Solving My Company’s Diversity Problem Is No Easy Task
Illustration: Michael Kennedy

Solving My Company’s Diversity Problem Is No Easy Task

My colleague was recruiting with good intentions—bless his heart—but he was blind to his biases. Turns out, I had some of my own, too.

Everyone loves getting a raise. But once you become a manager, you get just as excited about another workplace upgrade: budget for additional personnel. Sure, your own pay stubs aren’t any heftier, but if you hire properly, the workload can become lighter for everyone. In these times, I need all of the peace of mind I can get. Gimme more direct reports over more direct deposit any day of the week.

I was recently bestowed with the power of multiplication at the job, and for a moment I felt like Thanos’ benevolent alter ego. I saw an opportunity, a chance to bring balance to an embarrassingly homogenous workforce. Yet by the end of it, the whole process left me wishing it was as simple as snapping my fingers.

Perhaps I could’ve been more clear with my colleague Mitch, who I’d tasked with heading up the talent search. Look out for candidates who are “not like me and him,” I instructed. Mitch is a White man, I’m a Black man, and we both identify as heterosexual. Easy enough to read between the lines, one might think. With the exception of Black Karen, our team was, like most of the company, predominantly male. We had an opportunity to do our part to change that with our one new hire. It would behoove us as a marketing team to be more inclusive so our content can reflect the changing time we’re in.

A week after the job post went live, Mitch told me he’d found 10 candidates whose résumés met the minimum qualifications. Things were off to a good start, but when I asked how he went about sifting through the résumés, the first of his blind spots became apparent. He’d eliminated applicants by only considering those who submitted a cover letter—which we’d specified as optional. And it seemed he’d only selected men.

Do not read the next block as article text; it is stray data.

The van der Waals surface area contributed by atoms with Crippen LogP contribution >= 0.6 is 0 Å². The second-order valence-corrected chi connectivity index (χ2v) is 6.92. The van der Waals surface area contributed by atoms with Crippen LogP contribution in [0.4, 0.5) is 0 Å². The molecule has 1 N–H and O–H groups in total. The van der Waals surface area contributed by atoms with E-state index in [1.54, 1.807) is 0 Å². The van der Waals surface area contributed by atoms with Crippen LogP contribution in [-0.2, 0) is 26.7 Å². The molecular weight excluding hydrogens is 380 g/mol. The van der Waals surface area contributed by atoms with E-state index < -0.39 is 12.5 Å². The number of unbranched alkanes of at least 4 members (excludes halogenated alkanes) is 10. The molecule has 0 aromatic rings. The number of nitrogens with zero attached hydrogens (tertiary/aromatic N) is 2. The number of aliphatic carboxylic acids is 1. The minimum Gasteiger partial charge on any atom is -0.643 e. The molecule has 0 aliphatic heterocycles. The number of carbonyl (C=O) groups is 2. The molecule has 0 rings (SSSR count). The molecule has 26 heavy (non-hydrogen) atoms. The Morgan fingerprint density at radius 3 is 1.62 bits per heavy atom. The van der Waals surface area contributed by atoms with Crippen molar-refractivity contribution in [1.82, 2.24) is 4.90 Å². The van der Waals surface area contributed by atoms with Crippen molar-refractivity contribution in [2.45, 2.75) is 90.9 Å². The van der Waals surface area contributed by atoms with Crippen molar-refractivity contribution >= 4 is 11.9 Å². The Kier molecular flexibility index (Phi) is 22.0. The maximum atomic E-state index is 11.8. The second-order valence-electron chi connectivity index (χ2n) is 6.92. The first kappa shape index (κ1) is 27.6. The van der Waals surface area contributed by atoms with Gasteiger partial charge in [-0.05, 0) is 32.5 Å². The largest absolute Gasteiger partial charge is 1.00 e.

While not as implicit of a bias as where someone went to school, I still took exception to Mitch’s approach. Cover letters are an overrated litmus test that rarely reveal something about a candidate that can’t be reflected in a stellar résumé. Most people follow the same templates anyhow, switching out information depending on the role and company. If anything, I believe cover letters contribute to more bias, not less. (I’ve seen hiring managers eliminate someone due to a cover letter typo—great résumé be damned.)

This was an easy situation to manage. I sent Mitch back to review the previously disqualified résumés. To his credit, he took the feedback well. Mitch replaced six of the candidates in his original pool; two of those, he said, he felt certain could be “the one.” My excitement devolved into a facepalm when I looked through his choices, which were dominated by popular male names like Braden, Robert, and Jake. A LinkedIn search quickly confirmed the application he’d earmarked from a Jamie was also submitted by someone who identified as he/him. Sigh. More of the same. I just could not even.